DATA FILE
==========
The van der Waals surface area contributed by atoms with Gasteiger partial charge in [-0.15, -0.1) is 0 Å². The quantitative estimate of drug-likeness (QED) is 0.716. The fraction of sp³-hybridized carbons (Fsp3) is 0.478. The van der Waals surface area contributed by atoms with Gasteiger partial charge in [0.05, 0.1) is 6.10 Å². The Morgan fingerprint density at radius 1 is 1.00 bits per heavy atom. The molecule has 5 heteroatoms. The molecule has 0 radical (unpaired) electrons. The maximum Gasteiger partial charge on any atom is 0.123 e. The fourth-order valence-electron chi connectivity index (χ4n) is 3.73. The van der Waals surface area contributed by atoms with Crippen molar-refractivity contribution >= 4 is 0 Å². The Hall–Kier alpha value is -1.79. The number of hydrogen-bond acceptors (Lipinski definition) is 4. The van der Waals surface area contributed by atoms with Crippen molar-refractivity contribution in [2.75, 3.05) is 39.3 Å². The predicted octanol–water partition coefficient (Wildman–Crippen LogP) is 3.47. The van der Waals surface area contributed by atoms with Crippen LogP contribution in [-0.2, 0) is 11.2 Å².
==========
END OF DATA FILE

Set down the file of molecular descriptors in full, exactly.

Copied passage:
The van der Waals surface area contributed by atoms with Gasteiger partial charge in [-0.15, -0.1) is 0 Å². The quantitative estimate of drug-likeness (QED) is 0.716. The fraction of sp³-hybridized carbons (Fsp3) is 0.478. The van der Waals surface area contributed by atoms with Gasteiger partial charge in [0.05, 0.1) is 6.10 Å². The Morgan fingerprint density at radius 1 is 1.00 bits per heavy atom. The molecule has 5 heteroatoms. The molecule has 0 radical (unpaired) electrons. The maximum Gasteiger partial charge on any atom is 0.123 e. The fourth-order valence-electron chi connectivity index (χ4n) is 3.73. The van der Waals surface area contributed by atoms with Crippen molar-refractivity contribution >= 4 is 0 Å². The Hall–Kier alpha value is -1.79. The number of hydrogen-bond acceptors (Lipinski definition) is 4. The van der Waals surface area contributed by atoms with Crippen molar-refractivity contribution in [2.75, 3.05) is 39.3 Å². The predicted octanol–water partition coefficient (Wildman–Crippen LogP) is 3.47. The van der Waals surface area contributed by atoms with Crippen LogP contribution in [-0.2, 0) is 11.2 Å².